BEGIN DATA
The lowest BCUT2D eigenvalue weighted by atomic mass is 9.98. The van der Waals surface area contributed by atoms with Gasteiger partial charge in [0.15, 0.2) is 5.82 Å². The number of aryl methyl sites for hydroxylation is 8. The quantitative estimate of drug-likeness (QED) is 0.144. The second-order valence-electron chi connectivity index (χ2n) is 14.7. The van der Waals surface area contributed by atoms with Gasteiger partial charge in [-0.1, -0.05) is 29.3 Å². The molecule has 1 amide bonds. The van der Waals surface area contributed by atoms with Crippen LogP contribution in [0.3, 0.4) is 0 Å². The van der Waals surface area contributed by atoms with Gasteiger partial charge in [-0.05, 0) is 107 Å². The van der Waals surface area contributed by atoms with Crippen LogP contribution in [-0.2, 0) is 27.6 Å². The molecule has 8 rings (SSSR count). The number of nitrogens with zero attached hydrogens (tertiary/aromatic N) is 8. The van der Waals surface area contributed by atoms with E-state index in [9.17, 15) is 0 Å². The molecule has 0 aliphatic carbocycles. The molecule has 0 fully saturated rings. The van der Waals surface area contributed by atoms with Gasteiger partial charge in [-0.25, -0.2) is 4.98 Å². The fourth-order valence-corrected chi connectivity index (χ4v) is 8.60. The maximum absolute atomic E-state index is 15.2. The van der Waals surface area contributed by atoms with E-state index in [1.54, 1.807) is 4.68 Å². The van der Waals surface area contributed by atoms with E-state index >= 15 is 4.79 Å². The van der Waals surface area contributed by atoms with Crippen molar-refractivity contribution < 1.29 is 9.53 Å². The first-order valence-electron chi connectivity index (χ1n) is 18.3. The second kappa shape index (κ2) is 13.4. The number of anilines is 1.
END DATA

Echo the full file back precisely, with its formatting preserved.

The lowest BCUT2D eigenvalue weighted by atomic mass is 9.98. The van der Waals surface area contributed by atoms with Gasteiger partial charge in [0.15, 0.2) is 5.82 Å². The number of aryl methyl sites for hydroxylation is 8. The quantitative estimate of drug-likeness (QED) is 0.144. The second-order valence-electron chi connectivity index (χ2n) is 14.7. The van der Waals surface area contributed by atoms with Gasteiger partial charge in [-0.1, -0.05) is 29.3 Å². The molecule has 1 amide bonds. The van der Waals surface area contributed by atoms with Crippen LogP contribution in [0.3, 0.4) is 0 Å². The van der Waals surface area contributed by atoms with Gasteiger partial charge in [-0.05, 0) is 107 Å². The van der Waals surface area contributed by atoms with Crippen LogP contribution in [-0.2, 0) is 27.6 Å². The molecule has 8 rings (SSSR count). The number of nitrogens with zero attached hydrogens (tertiary/aromatic N) is 8. The van der Waals surface area contributed by atoms with E-state index in [9.17, 15) is 0 Å². The molecule has 0 aliphatic carbocycles. The molecule has 0 fully saturated rings. The van der Waals surface area contributed by atoms with Gasteiger partial charge in [-0.25, -0.2) is 4.98 Å². The fourth-order valence-corrected chi connectivity index (χ4v) is 8.60. The maximum absolute atomic E-state index is 15.2. The van der Waals surface area contributed by atoms with E-state index in [1.54, 1.807) is 4.68 Å². The van der Waals surface area contributed by atoms with E-state index >= 15 is 4.79 Å². The van der Waals surface area contributed by atoms with Crippen molar-refractivity contribution < 1.29 is 9.53 Å². The first-order valence-electron chi connectivity index (χ1n) is 18.3. The second kappa shape index (κ2) is 13.4. The number of anilines is 1.